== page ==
Top artists’ paper works depict personal transformations | Lifestyle.INQ

OCTOBER 27, 2022

“DILIMAN,” Jess Abrera.
“DILIMAN,” Jess Abrera.
“DILIMAN,” Jess Abrera.

Veteran artist Renato Habulan seeks to disabuse from the minds of many that paper is a second-class medium in art.


In 2012, he spearheaded the group exhibition, “Papelismo,” to highlight paper as a credible visual arts medium. The exhibit was repeated the following year.


This year Filipino social realists join him again in the running exhibit, “Ano’ng Papel Mo? (What’s Your Role as an Artist?),” at the Art Cube until May 18.


“Papelismo set the platform of the group, which is to propagate and uplift (paper as a) medium because artworks based on it are neglected and (has been regarded as) second class,” Habulan said. “The second show managed to emphasize the paper itself.”


“Portrait,” by Antipas Delotavo
“Portrait,” by Antipas Delotavo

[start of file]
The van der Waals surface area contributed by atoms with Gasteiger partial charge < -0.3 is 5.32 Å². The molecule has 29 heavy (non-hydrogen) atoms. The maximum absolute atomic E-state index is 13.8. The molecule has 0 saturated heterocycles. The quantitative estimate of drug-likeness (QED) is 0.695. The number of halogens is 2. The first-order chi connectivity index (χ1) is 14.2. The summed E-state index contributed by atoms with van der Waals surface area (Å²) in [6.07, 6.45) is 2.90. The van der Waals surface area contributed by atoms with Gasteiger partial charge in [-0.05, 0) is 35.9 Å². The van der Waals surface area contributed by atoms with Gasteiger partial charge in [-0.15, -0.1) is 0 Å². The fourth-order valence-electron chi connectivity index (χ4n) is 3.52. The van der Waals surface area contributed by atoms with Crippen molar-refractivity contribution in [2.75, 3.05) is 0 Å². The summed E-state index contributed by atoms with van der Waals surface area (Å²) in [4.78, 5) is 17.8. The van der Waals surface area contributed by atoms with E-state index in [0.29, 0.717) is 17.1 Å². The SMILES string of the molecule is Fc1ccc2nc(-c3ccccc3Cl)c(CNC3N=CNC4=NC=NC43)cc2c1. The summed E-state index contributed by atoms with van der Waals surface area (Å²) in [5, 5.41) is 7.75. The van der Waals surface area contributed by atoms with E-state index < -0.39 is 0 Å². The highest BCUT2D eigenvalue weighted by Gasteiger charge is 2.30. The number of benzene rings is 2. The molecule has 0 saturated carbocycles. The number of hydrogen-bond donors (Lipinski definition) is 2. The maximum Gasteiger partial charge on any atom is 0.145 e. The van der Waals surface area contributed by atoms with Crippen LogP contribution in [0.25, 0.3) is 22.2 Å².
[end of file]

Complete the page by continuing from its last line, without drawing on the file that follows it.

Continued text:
For the third exhibition, Habulan said that the medium has become the content and the show has become more personal.


Participating artists are Jess Abrera, Elmer Borlongan, Benjie Torrado-Cabrera, Thomas Daquioag, Antipas Delotavo, Neil Doloricon, Egai Talusan-Fernandez, Habulan, Pablo Baen-Santos and Pinggot Zulueta.


“THE VEIL,” Egai Fernandez
“THE VEIL,” Egai Fernandez

Works of Delotavo, Talusan-Fernandez and Daquioag tackle social struggle. Those by Doloricon and Abrera depict their takes on social beliefs.


But what dominate the exhibit are works that reveal the personal transformation of the artists.


Borlongan, Torrado-Cabrera, Habulan, Baens-Santos and Zulueta presented surreal, poetic and spiritual images that represent specific instances of their lives.


“INTROSPECTION” II, Pinggot Zulueta
“INTROSPECTION” II, Pinggot Zulueta

Zulueta showcased a mixed-media, “Introspection II,” a highly personal work about “settling down in a new environment.”


“I am the center figure of the artwork and I chose a messy background because it helped me cope with my situation.”


Meanwhile, Baen-Santos’ “Angels and Demons” shows his transition from Marxism to Christianity.


He said that as a Marxist, he did social realist works in militant red and black colors.


“I am still for social change but my advocacy is now in tact within context of Christianity,” explained Baen-Santos.


“(The next exhibit will be about) the interaction of paper to nature and the artist,” Habulan said. “We have a lot of paper that were affected by insects and climate that gives a beautiful effect.”


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